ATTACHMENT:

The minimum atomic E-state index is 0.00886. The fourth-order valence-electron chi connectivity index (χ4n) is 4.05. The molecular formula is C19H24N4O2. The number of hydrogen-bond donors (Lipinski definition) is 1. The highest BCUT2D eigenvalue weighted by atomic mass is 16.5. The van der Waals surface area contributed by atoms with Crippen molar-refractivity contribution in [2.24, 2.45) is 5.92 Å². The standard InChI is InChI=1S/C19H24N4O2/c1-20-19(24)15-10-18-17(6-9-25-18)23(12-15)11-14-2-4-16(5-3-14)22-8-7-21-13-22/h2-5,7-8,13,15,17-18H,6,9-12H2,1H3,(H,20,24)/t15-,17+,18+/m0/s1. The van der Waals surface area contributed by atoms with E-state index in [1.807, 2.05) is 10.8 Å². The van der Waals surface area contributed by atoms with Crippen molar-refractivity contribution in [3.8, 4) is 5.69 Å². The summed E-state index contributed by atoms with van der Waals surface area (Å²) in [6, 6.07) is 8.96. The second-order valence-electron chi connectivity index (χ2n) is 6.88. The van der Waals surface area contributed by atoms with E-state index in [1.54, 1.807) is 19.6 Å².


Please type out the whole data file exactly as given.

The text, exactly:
The minimum atomic E-state index is 0.00886. The fourth-order valence-electron chi connectivity index (χ4n) is 4.05. The molecular formula is C19H24N4O2. The number of hydrogen-bond donors (Lipinski definition) is 1. The highest BCUT2D eigenvalue weighted by atomic mass is 16.5. The van der Waals surface area contributed by atoms with Crippen molar-refractivity contribution in [2.24, 2.45) is 5.92 Å². The standard InChI is InChI=1S/C19H24N4O2/c1-20-19(24)15-10-18-17(6-9-25-18)23(12-15)11-14-2-4-16(5-3-14)22-8-7-21-13-22/h2-5,7-8,13,15,17-18H,6,9-12H2,1H3,(H,20,24)/t15-,17+,18+/m0/s1. The van der Waals surface area contributed by atoms with E-state index in [1.807, 2.05) is 10.8 Å². The van der Waals surface area contributed by atoms with Crippen molar-refractivity contribution in [3.8, 4) is 5.69 Å². The summed E-state index contributed by atoms with van der Waals surface area (Å²) in [6, 6.07) is 8.96. The second-order valence-electron chi connectivity index (χ2n) is 6.88. The van der Waals surface area contributed by atoms with E-state index in [1.54, 1.807) is 19.6 Å².